An Index to Frank Instruments

The following list is a modest beginning for a list of Frank instruments.

If you note any discrepancies, or have additional information concerning this company, please contact us here at Horn-u-copia.

For more information, go to the Detailed Record of Frank Instruments. This page lists known and reported Frank Instruments as a service to those researching Frank.

Excelsior or Frank
19?? - 1938 6600 - 10,000
Excelsior and American Prep
1942 - 1945 1000 - ??
1945 -- 10,000 - 15,000
American Prep
1945 -- 100,000 - 112,000

"Seen so far" Table of Models

ModelUsed onSerial Range
Excelsior Cornet, Trumpet, Mellophone, Trombone 878-8343
Classic Trumpet, Euphonium, Sousaphone, Saxophone 1672-14456
American Prep Cornet, Trumpet, Trombone 4101-208956
Paramount Cornet, Trumpet,Saxophone, Mellophone 3570-8740
Bel CantoCornet, Trumpet 4138-5501
New EraCornet, Trumpet 2322-6531
IntrascalaTrumpet 4975-5874
Utona DeluxeTrumpet, Sousaphone, Saxophone 2849-57xx
TempertoneCornet, Trombone, Trumpet 4618-8989
NationalCornet, Trombone 10046-10073
BiltmoreCornet, Trumpet 111xx-348766
ArtistCornet, Trumpet 11320-12415

Speculations on Frank Serial Numbers

 - Jim Noyes, Kenton Scott

There are many unanswered questions about the Frank serial number sequence(s). Were there multiple sequences for different instruments? Were sequences reliably chronological? Were the sequences reset when the factory moved to Barrington Ill, etc.

He began in his business in 1909(1), in addition to his professional career as a orchestral horn from 1904.(2) His business prospered and he expanded to new quarters in 1919.(3)

US Army documentation (4) could explain why there appears to be no early documented horns from Wm Frank Co, even though he was in business from 1909. According to the army's own figures, 143,000 instruments were purchased. With figures like that, Frank's small company could easily have been busy filling military orders for years.

The "established" 1938 end of first run of Frank horns (based on the above SN list) makes sense for two reasons: first, there was a recession in 37-38 that caught a number of businesses (York ceased production of saxophones around this time). The name "classic" appears to have been discontinued at this time. (Simlar to Martin who discontinued "handcraft" after WWII.) "National" and "Artist" apprear to have been initiated in 1945. Plus, the Barrington plant opened in this time, too.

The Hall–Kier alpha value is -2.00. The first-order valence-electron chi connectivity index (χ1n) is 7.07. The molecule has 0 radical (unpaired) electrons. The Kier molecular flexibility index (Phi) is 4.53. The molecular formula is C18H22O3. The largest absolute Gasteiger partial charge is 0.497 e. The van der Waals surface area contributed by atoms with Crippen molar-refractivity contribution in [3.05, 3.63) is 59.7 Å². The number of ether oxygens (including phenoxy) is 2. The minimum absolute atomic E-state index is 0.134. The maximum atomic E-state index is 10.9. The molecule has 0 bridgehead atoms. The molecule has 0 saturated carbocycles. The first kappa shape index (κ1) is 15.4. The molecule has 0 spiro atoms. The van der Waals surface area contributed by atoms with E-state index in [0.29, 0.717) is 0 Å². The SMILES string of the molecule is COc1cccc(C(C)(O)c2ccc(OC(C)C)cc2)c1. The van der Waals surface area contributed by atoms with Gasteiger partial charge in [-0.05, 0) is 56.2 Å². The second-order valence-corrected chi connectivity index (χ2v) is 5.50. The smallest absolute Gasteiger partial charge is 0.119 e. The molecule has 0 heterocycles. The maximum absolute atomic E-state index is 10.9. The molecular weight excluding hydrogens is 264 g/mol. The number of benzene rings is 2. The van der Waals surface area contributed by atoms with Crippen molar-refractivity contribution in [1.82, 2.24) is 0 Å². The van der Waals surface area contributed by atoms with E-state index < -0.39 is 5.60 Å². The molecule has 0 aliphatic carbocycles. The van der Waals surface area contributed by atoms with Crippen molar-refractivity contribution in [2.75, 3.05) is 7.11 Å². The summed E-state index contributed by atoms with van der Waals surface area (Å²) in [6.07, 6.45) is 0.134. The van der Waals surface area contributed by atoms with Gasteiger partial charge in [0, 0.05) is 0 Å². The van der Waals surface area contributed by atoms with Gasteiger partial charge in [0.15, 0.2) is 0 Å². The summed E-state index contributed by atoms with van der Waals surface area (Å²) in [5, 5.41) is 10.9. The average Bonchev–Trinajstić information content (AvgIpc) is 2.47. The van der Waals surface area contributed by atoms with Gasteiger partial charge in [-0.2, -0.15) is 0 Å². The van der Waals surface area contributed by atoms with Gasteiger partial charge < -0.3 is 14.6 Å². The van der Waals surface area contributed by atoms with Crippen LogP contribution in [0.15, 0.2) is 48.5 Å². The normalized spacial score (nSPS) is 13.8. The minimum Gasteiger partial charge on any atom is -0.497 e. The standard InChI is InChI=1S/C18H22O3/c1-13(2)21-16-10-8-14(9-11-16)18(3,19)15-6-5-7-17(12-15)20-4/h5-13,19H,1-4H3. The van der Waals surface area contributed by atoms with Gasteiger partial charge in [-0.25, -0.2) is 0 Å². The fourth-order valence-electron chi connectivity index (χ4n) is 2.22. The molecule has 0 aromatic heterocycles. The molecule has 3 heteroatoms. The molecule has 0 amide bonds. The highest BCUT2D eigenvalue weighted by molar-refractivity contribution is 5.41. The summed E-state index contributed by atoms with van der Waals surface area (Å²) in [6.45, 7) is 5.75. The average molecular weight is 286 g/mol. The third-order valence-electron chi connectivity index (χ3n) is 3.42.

Bugles -

From the Middle Horn Leader website(5): "There's evidence that sometime during, or shortly after 1927, William F. Ludwig contracted the William Frank Company of Chicago to fabricate an instrument with the piston positioned horizontally instead of vertically."

Also, see recent eBay:

That appears to be the FIRST bugle off the assembly line!!!

Bugle #34 is here:

1927 makes sense historically, too, since the serial numbers needed to begin before 1932, the year of Frank's death AND likely prior to the crash of 1929. He wouldn't be starting a new business initatives in the depression. 1927 was still a boom time, although some were beginning to see signs. . .

Saxophones -

Martin made stencil saxes for Frank in 20s/30s, and All Experts mentions one with SN - 188255(6). It would also explain a martin SN as opposed to Frank - probably a special order.

Another saxophone, 5,7xx, recently on eBay(7), which is clearly pre-1933. If the sequence starts in 1927, then 5,700 instruments by 1932 makes sense with a staff of 32 (fewer workers in the 1930s). This appears to be an actual Frank SN.

Updated: 9 Sep 2011

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